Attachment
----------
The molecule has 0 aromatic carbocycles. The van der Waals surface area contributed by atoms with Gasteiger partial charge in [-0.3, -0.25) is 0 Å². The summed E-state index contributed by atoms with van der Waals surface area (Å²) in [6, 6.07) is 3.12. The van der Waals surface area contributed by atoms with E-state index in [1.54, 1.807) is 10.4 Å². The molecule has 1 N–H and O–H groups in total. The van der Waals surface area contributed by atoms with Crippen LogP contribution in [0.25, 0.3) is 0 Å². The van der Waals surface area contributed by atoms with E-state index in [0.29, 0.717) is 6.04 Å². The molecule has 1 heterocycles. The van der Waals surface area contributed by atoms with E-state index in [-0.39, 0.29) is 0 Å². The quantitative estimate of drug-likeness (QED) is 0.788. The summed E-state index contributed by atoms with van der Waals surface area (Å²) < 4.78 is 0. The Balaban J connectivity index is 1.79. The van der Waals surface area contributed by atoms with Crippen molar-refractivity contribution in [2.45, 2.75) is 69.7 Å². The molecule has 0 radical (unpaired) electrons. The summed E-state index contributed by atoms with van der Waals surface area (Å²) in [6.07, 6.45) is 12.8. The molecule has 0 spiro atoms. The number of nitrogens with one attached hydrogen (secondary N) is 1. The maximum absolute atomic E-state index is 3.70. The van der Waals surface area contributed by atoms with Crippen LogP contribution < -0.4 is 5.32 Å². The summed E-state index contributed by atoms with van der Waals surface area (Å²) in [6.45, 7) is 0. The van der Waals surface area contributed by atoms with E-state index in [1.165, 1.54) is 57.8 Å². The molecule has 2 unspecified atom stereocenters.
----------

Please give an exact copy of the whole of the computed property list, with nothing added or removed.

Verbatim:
The molecule has 0 aromatic carbocycles. The van der Waals surface area contributed by atoms with Gasteiger partial charge in [-0.3, -0.25) is 0 Å². The summed E-state index contributed by atoms with van der Waals surface area (Å²) in [6, 6.07) is 3.12. The van der Waals surface area contributed by atoms with E-state index in [1.54, 1.807) is 10.4 Å². The molecule has 1 N–H and O–H groups in total. The van der Waals surface area contributed by atoms with Crippen LogP contribution in [0.25, 0.3) is 0 Å². The van der Waals surface area contributed by atoms with E-state index in [0.29, 0.717) is 6.04 Å². The molecule has 1 heterocycles. The van der Waals surface area contributed by atoms with E-state index in [-0.39, 0.29) is 0 Å². The quantitative estimate of drug-likeness (QED) is 0.788. The summed E-state index contributed by atoms with van der Waals surface area (Å²) < 4.78 is 0. The Balaban J connectivity index is 1.79. The van der Waals surface area contributed by atoms with Crippen molar-refractivity contribution in [2.45, 2.75) is 69.7 Å². The molecule has 0 radical (unpaired) electrons. The summed E-state index contributed by atoms with van der Waals surface area (Å²) in [6.07, 6.45) is 12.8. The molecule has 0 spiro atoms. The number of nitrogens with one attached hydrogen (secondary N) is 1. The maximum absolute atomic E-state index is 3.70. The van der Waals surface area contributed by atoms with Crippen LogP contribution < -0.4 is 5.32 Å². The summed E-state index contributed by atoms with van der Waals surface area (Å²) in [6.45, 7) is 0. The van der Waals surface area contributed by atoms with E-state index in [1.165, 1.54) is 57.8 Å². The molecule has 2 unspecified atom stereocenters.